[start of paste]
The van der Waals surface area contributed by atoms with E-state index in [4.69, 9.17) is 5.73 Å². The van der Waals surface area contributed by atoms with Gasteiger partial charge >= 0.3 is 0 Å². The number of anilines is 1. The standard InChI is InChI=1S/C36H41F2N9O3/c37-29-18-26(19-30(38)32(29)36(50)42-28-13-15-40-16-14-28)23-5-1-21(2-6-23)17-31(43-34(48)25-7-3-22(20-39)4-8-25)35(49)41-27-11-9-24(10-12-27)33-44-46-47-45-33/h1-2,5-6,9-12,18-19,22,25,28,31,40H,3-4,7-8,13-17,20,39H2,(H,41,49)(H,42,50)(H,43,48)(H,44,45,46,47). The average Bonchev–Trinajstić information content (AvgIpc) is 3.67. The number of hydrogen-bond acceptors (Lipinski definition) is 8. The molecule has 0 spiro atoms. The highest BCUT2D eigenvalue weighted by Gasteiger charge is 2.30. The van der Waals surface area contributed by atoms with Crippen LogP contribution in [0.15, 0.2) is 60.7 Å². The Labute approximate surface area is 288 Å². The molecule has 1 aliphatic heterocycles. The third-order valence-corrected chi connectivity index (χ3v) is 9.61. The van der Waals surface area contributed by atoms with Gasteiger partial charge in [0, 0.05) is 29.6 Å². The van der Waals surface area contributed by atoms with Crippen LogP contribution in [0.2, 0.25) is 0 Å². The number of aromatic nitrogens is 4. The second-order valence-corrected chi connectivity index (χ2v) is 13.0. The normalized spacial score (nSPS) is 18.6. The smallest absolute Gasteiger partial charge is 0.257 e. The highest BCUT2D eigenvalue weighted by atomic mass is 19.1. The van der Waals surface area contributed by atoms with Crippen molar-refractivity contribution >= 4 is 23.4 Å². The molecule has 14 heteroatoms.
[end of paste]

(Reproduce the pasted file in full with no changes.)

The van der Waals surface area contributed by atoms with E-state index in [4.69, 9.17) is 5.73 Å². The van der Waals surface area contributed by atoms with Gasteiger partial charge >= 0.3 is 0 Å². The number of anilines is 1. The standard InChI is InChI=1S/C36H41F2N9O3/c37-29-18-26(19-30(38)32(29)36(50)42-28-13-15-40-16-14-28)23-5-1-21(2-6-23)17-31(43-34(48)25-7-3-22(20-39)4-8-25)35(49)41-27-11-9-24(10-12-27)33-44-46-47-45-33/h1-2,5-6,9-12,18-19,22,25,28,31,40H,3-4,7-8,13-17,20,39H2,(H,41,49)(H,42,50)(H,43,48)(H,44,45,46,47). The average Bonchev–Trinajstić information content (AvgIpc) is 3.67. The number of hydrogen-bond acceptors (Lipinski definition) is 8. The molecule has 0 spiro atoms. The highest BCUT2D eigenvalue weighted by Gasteiger charge is 2.30. The van der Waals surface area contributed by atoms with Crippen LogP contribution in [0.15, 0.2) is 60.7 Å². The Labute approximate surface area is 288 Å². The molecule has 1 aliphatic heterocycles. The third-order valence-corrected chi connectivity index (χ3v) is 9.61. The van der Waals surface area contributed by atoms with Gasteiger partial charge in [0, 0.05) is 29.6 Å². The van der Waals surface area contributed by atoms with Crippen LogP contribution in [0.2, 0.25) is 0 Å². The number of aromatic nitrogens is 4. The second-order valence-corrected chi connectivity index (χ2v) is 13.0. The normalized spacial score (nSPS) is 18.6. The smallest absolute Gasteiger partial charge is 0.257 e. The highest BCUT2D eigenvalue weighted by atomic mass is 19.1. The van der Waals surface area contributed by atoms with Crippen molar-refractivity contribution >= 4 is 23.4 Å². The molecule has 14 heteroatoms.